This section website aims to put in one place the relevant sources of information about obesity from the website.
From this section of the website you can access information relating to policy and strategy, surveys, initiatives, key resources and useful links.
Information about maternal obesity is available from the pregnancy area of interest.
For information about the impacts of obesity, scale of the problem, what best the public can do to prevent becoming overweight and what is being done to manage the impact visit the Public Health Wales website.
National Obesity Forum Meeting
A very successful Welsh Region National Obesity Forum (NOF) Meeting was held on 24th May 2012 at the University Hospital of Wales, Cardiff. It was attended by over 100 medical and health professionals including Consultants, GP’s, Nurses, Dietitians, Physiotherapists, Public Health, Rehabilitation Medicine and Sports Medicine.
Another successful meeting of the Welsh Region National Obesity Forum (NOF) was held on 23 May 2013 at the Village Hotel Swansea. Presentations on the day included the financial costs of obesity, weight management programmes for children, exercise advice with an evidence base and an update of bariatric surgery in Wales.
The next meeting will be held in 2014 – date and venue to be confirmed.
If you would like to be notified, with a view to attending, please email [email protected] (Secretary to the Welsh Region NOF).
Policy and Strategy
European Commission (2007) The White Paper, a Strategy for Europe on Nutrition, Overweight and Obesity Related Health Issues
The white paper takes an integrated EU approach to reducing ill health due to poor nutrition, overweight and obesity.
Ministers from across the World Health Organisation European Region (2006) have adopted a European Charter on Counteracting Obesity which calls for specific action, including regulatory measures that each country can take to tackle obesity.
Evidence based guidelines for the management of obesity were published by NICE (National Institute for Health and Clinical Excellence) in 2006.
The All Wales Obesity Pathway is a tool for Health Boards, working jointly with Local Authorities and other key stakeholders, to map local policies, services and activity for both children and adults against four tiers of intervention and to identify any gaps.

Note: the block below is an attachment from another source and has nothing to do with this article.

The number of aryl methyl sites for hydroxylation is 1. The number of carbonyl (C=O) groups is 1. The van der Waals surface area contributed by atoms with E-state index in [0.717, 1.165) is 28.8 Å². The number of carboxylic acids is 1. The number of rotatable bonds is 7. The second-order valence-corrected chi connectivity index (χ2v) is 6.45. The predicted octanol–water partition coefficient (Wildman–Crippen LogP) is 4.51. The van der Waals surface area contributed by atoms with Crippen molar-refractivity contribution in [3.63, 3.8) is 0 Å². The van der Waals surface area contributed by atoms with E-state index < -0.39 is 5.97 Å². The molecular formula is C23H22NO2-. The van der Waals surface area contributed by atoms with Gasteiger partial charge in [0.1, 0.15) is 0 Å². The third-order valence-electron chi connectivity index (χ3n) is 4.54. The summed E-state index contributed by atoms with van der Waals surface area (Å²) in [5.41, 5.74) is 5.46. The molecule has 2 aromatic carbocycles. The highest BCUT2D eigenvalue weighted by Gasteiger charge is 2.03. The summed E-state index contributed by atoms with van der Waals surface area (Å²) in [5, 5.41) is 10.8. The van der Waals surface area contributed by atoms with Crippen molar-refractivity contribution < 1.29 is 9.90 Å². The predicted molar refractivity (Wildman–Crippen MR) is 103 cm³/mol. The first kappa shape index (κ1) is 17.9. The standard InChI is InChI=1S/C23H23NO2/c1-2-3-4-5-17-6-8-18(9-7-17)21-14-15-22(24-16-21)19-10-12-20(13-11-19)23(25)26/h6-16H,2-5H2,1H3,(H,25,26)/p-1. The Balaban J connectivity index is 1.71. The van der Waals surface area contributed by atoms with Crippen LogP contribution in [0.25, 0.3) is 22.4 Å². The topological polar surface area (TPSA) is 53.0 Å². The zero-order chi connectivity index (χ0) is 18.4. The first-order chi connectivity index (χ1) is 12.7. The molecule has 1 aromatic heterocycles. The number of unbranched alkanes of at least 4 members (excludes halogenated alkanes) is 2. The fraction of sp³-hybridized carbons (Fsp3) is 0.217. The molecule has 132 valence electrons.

Data, Research, Surveys and Evaluation
The Child Measurement Programme is a national programme run by Public Health Wales and has collected information on the heights and weights of 29,400 reception age children in Wales during the 2011/12 academic year.
A report has been published by the Nuffield Council on Bioethics which considers some of the ethical issues that arise from efforts to improve health at the population level.
The Governments Foresight programme produced a report in October 2007 considering how society might deliver a sustainable response to obesity in the UK over the next 40 years. The report shows that nearly 60% of the UK population could be obese by 2050 with the socially and economically disadvantaged and some ethnic minorities being more vulnerable.
The Health Behaviour in School-Aged Children (HBSC) Survey aims to gain insight into children’s health, health behaviour and lifestyles. It examines children aged 11, 13 and 15 years. It is collaborative cross-national research supported by the World Health Organisation.
Data from the UK-wide Millennium Cohort Study examines the development of obesity and its consequences from a very young age. The Childhood Overweight and Obesity Briefing provides an analysis of the weight and height data obtained when cohort members were aged 3 and 5. It also reports on the prevalence of obesity and overweight at these ages, examines stability and change between these ages, and identifies risk factors.
The Welsh Health Survey is a source of information about the health of people in Wales, the way they use health services, and the things that can affect people’s health. The 2013 survey found that 58% of adults were classified as overweight or obese, including 22% classified as obese.
The Public Health Wales Observatory has published a new web-based resource on obesity in adults, using data from the Welsh Health Survey. The resource, available on the Public Health Wales Observatory website, presents information on the prevalence of overweight and obesity by age and sex, and at a range of geographical levels. An animated map also shows the change in levels of obesity across Wales over recent years.
The Welsh Government has asked Public Health Wales to undertake a national height and weight measuring programme for Wales. The programme will see the way primary school children are measured standardised across Wales. The data collected will help health staff understand patterns of how children are growing and help plan better health services. The programme will use information collected by school nursing services who already measure the heights and weights of all reception class children in Wales.